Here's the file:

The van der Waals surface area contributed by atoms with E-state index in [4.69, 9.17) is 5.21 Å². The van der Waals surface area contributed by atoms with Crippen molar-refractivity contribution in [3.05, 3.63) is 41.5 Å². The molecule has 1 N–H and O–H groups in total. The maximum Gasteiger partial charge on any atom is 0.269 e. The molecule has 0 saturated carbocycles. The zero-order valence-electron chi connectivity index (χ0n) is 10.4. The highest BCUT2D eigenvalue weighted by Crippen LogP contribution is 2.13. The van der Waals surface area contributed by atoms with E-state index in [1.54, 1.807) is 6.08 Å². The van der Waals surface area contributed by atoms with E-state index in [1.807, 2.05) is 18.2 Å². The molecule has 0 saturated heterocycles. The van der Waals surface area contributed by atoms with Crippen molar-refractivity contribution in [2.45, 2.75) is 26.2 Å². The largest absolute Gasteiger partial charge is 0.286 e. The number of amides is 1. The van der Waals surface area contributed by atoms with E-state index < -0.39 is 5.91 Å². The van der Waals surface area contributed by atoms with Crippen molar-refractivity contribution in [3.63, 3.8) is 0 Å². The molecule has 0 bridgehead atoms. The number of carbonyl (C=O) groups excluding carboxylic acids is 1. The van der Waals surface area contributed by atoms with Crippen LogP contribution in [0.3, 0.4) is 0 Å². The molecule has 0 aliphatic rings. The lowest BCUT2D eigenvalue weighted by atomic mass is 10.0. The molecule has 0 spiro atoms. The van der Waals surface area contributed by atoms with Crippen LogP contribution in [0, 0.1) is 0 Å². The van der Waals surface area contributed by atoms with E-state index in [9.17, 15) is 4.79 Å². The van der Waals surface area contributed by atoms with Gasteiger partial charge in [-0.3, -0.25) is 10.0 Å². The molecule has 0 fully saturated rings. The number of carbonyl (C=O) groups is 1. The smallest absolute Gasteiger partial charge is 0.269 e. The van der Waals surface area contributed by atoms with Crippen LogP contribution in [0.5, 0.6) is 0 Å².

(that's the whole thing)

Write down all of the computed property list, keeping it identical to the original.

The van der Waals surface area contributed by atoms with E-state index in [4.69, 9.17) is 5.21 Å². The van der Waals surface area contributed by atoms with Crippen molar-refractivity contribution in [3.05, 3.63) is 41.5 Å². The molecule has 1 N–H and O–H groups in total. The maximum Gasteiger partial charge on any atom is 0.269 e. The molecule has 0 saturated carbocycles. The zero-order valence-electron chi connectivity index (χ0n) is 10.4. The highest BCUT2D eigenvalue weighted by Crippen LogP contribution is 2.13. The van der Waals surface area contributed by atoms with E-state index in [1.54, 1.807) is 6.08 Å². The van der Waals surface area contributed by atoms with E-state index in [1.807, 2.05) is 18.2 Å². The molecule has 0 saturated heterocycles. The van der Waals surface area contributed by atoms with Crippen molar-refractivity contribution in [2.45, 2.75) is 26.2 Å². The largest absolute Gasteiger partial charge is 0.286 e. The number of amides is 1. The van der Waals surface area contributed by atoms with E-state index < -0.39 is 5.91 Å². The van der Waals surface area contributed by atoms with Crippen molar-refractivity contribution in [3.63, 3.8) is 0 Å². The molecule has 0 bridgehead atoms. The number of carbonyl (C=O) groups excluding carboxylic acids is 1. The van der Waals surface area contributed by atoms with Crippen LogP contribution in [0.3, 0.4) is 0 Å². The molecule has 0 aliphatic rings. The lowest BCUT2D eigenvalue weighted by atomic mass is 10.0. The molecule has 0 spiro atoms. The van der Waals surface area contributed by atoms with Crippen LogP contribution in [0, 0.1) is 0 Å². The van der Waals surface area contributed by atoms with E-state index in [9.17, 15) is 4.79 Å². The van der Waals surface area contributed by atoms with Gasteiger partial charge in [-0.3, -0.25) is 10.0 Å². The molecule has 0 fully saturated rings. The number of carbonyl (C=O) groups is 1. The smallest absolute Gasteiger partial charge is 0.269 e. The van der Waals surface area contributed by atoms with Crippen LogP contribution in [0.5, 0.6) is 0 Å².